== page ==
Many foods we now eat were developed for the military, of many nations. There was a need for packaged, nutritious and easily-transported products. Canning or bottling of foods was developed at the end of the 19th century which allowed long-term preservation and transportation. Among these foodstuffs are energy bars, a variety of canned goods, crackers and deli meats.

Freeze-drying, originally used for packaging and transporting blood products and vaccines during World War II, became popular for preserving many foods such as meat, coffee, fruits and vegetables. The process made them lightweight and long-lasting. I remember tasting them (if that is an appropriate word) when working as a young geologist in the Yukon and Northwest Territories of Canada. You just had to add water and cook.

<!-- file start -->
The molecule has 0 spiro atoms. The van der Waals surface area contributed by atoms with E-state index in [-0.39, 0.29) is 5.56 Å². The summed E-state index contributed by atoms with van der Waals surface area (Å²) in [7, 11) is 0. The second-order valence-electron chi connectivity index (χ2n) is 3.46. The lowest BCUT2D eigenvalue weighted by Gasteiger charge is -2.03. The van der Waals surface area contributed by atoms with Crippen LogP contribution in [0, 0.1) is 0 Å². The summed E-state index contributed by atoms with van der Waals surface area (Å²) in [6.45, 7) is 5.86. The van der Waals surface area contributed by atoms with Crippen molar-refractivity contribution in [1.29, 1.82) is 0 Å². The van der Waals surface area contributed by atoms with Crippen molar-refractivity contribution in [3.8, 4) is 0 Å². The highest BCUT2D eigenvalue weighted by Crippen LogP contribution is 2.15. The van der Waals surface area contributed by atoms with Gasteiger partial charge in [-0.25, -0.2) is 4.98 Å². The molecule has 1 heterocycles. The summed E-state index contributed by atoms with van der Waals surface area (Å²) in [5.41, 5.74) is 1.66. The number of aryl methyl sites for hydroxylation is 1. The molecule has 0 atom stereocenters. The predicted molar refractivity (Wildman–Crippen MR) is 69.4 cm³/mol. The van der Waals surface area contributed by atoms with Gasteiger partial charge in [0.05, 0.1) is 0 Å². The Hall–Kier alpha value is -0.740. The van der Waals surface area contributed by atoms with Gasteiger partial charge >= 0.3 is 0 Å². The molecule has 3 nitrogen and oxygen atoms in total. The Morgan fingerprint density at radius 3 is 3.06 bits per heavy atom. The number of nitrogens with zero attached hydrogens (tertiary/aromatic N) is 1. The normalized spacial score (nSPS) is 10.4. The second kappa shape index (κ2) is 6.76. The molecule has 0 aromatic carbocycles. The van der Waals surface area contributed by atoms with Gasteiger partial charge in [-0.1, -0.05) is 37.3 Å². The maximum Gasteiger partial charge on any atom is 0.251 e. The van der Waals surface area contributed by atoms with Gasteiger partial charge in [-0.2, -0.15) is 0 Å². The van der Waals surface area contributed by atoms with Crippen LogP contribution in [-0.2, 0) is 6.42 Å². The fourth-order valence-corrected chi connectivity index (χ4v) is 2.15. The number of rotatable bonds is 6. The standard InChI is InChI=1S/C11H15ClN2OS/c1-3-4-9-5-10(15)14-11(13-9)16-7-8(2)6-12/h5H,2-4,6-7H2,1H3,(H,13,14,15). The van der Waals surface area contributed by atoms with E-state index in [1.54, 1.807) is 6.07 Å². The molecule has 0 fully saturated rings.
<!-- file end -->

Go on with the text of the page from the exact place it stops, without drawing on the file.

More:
Snack foods, the ultimate in processing and packaging, are the result of developments in food preservation. Corn-puffs actually came out during World War I when Walter, Gerber, Fritz Stettler and James Kraft created dehydrated, preservable cheese dust, emulsified with salt. The packaged snack became popular and profitable when Charles Elmer Doolin invented the Cheetos® brand, composed of cheese-flavoured cornmeal, or puffed corn, in 1948.


Tuesday, 1 January 2019

My New Blog – Mother Nature’s Tests

Happy New Year!

I have set up a new blogsite titled, Mother Nature’s Tests.

The new site is meant primarily for family historians.